Monday, 7 May 2018
One of the last articles I wrote in 2017, was a post called "Follow your dreams". As the title suggests the post was inspired by the idea of a "bucket list"; all those things you'd like to do before you shuffle off this mortal coil (kick the bucket). As I said then,"Having a bucket list, is to have a life and utilise it fully before it's knocked off from under your feet."
The gist of the article was, whilst I don't have a Bucket List as such, there are places and activities which I keep in the back of my mind, with the aim that one day they will surface so I can take action to bring them into reality. I have achieved many of these desires over the past few decades, and am regularly adding new ones.
Whilst many of the desires on my "virtual list" are naturally beer-related, there are plenty of others which are not, but the concept of a beer only "bucket list" does sound an interesting one, and one which could definitely work.
Enter Mark Dredge; one of the UK's most enthusiastic beer writers. I have followed Mark's journey from keen and innovative beer blogger, to today's well-regarded beer writer and connoisseur. With his latest book, entitled "The Beer Bucket List,” Mark has taken the idea outlined above and really ran with it, adding in touches of his own along the way. In doing so he has created a masterpiece of a book, which is a real joy to read.
Described as a “Collection of over 150 unmissable beer experiences, featuring the world’s greatest beer, bar, breweries and events: it’s the ultimate bucket list for every beer lover.” The description ends by saying, “This is any beer lover’s must-read book about the most essential beer experiences on the planet.”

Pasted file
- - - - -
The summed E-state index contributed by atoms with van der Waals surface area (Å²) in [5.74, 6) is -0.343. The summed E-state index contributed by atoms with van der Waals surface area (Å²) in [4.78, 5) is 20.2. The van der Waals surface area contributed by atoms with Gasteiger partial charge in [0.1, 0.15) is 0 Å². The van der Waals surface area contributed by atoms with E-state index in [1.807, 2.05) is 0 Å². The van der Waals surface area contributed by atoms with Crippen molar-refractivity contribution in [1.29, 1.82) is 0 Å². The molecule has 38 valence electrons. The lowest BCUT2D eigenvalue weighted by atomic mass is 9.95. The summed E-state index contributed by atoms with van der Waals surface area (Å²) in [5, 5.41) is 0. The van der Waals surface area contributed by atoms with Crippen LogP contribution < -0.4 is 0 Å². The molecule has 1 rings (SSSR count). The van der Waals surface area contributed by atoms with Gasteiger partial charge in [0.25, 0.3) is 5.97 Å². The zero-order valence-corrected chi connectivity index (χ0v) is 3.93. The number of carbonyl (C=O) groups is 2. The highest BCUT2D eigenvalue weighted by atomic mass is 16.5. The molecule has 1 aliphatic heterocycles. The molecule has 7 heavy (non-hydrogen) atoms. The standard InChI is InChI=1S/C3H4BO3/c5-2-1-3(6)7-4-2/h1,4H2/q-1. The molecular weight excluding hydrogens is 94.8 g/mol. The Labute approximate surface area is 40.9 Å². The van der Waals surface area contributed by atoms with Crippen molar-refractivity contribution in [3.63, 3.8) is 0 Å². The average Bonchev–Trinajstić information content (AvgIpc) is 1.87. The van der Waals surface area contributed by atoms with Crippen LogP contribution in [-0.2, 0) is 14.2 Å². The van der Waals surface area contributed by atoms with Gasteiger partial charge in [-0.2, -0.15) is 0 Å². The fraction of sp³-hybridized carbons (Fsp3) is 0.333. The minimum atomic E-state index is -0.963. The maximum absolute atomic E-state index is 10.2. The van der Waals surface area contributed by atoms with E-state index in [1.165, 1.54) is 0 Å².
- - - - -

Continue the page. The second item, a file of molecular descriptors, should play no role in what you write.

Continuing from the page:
I know Mark Dredge personally, but I won't claim we see each other often, or even go out for a drink together. Our paths cross from time to time, primarily at beer-related events, but given Mark’s rather hectic schedule, even these meeting are led frequent nowadays. Apart from researching and writing books, conducting beer presentations, tastings and other related events, Mark’s career has included working for Camden Town Brewery and managing online content for Pilsner Urquell.
He lived and worked for a while, in my adopted home town of Tonbridge, before moving up to London. Mark first made his presence known amongst the world of beer writers, with his blog, "Pencil & Spoon." The blog was always a good read, but sadly, Mark’s other commitments mean it is rarely updated these days; although an exception was made recently to promote “The Beer Bucket List.”
This is Mark’s 5th book, and he has posted about it on his blog. He says, he was inspired by thinking about where in the world he'd most like to drink a beer. And then by thinking about where he'd suggest others go to drink. The list included the places that any beer lover really should go, plus all those many oddities and idiosyncrasies that make beer – and travelling for beer – so great.
I wouldn’t argue with that, and because the book’s publishers Dog ‘n’ Bone, kindly sent me a copy to review, I was able to discover exactly what Mark is banging on about.